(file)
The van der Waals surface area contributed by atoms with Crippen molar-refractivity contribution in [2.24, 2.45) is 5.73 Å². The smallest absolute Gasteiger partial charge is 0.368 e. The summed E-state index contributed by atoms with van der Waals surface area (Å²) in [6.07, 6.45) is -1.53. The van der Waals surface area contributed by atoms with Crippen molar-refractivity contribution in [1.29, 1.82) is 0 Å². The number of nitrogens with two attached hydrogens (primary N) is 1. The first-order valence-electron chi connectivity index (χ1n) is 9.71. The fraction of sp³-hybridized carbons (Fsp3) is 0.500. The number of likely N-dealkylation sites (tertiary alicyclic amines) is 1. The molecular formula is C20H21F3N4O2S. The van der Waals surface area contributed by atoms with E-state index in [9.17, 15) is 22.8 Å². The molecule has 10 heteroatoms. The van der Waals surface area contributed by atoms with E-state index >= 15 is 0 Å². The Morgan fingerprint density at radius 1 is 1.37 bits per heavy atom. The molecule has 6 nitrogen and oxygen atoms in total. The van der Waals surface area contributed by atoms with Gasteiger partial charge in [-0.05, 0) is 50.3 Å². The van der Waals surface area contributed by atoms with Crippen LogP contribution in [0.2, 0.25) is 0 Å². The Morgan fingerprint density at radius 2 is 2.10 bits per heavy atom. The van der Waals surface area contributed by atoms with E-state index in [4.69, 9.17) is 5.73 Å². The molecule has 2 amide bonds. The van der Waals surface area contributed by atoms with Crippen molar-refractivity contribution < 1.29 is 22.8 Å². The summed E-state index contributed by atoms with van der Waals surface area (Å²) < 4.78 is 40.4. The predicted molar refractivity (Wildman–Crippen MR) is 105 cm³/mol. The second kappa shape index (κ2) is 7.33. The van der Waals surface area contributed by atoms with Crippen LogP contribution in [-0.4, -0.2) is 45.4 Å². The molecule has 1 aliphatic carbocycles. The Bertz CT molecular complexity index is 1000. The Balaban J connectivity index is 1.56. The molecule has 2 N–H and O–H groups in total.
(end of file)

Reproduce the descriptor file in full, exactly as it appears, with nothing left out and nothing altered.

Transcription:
The van der Waals surface area contributed by atoms with Crippen molar-refractivity contribution in [2.24, 2.45) is 5.73 Å². The smallest absolute Gasteiger partial charge is 0.368 e. The summed E-state index contributed by atoms with van der Waals surface area (Å²) in [6.07, 6.45) is -1.53. The van der Waals surface area contributed by atoms with Crippen molar-refractivity contribution in [1.29, 1.82) is 0 Å². The number of nitrogens with two attached hydrogens (primary N) is 1. The first-order valence-electron chi connectivity index (χ1n) is 9.71. The fraction of sp³-hybridized carbons (Fsp3) is 0.500. The number of likely N-dealkylation sites (tertiary alicyclic amines) is 1. The molecular formula is C20H21F3N4O2S. The van der Waals surface area contributed by atoms with E-state index in [9.17, 15) is 22.8 Å². The molecule has 10 heteroatoms. The van der Waals surface area contributed by atoms with E-state index >= 15 is 0 Å². The Morgan fingerprint density at radius 1 is 1.37 bits per heavy atom. The molecule has 6 nitrogen and oxygen atoms in total. The van der Waals surface area contributed by atoms with Gasteiger partial charge in [-0.05, 0) is 50.3 Å². The van der Waals surface area contributed by atoms with Crippen LogP contribution in [0.2, 0.25) is 0 Å². The Morgan fingerprint density at radius 2 is 2.10 bits per heavy atom. The van der Waals surface area contributed by atoms with E-state index in [4.69, 9.17) is 5.73 Å². The molecule has 2 amide bonds. The van der Waals surface area contributed by atoms with Crippen molar-refractivity contribution < 1.29 is 22.8 Å². The summed E-state index contributed by atoms with van der Waals surface area (Å²) < 4.78 is 40.4. The predicted molar refractivity (Wildman–Crippen MR) is 105 cm³/mol. The second kappa shape index (κ2) is 7.33. The van der Waals surface area contributed by atoms with Crippen LogP contribution in [-0.4, -0.2) is 45.4 Å². The molecule has 1 aliphatic carbocycles. The Bertz CT molecular complexity index is 1000. The Balaban J connectivity index is 1.56. The molecule has 2 N–H and O–H groups in total.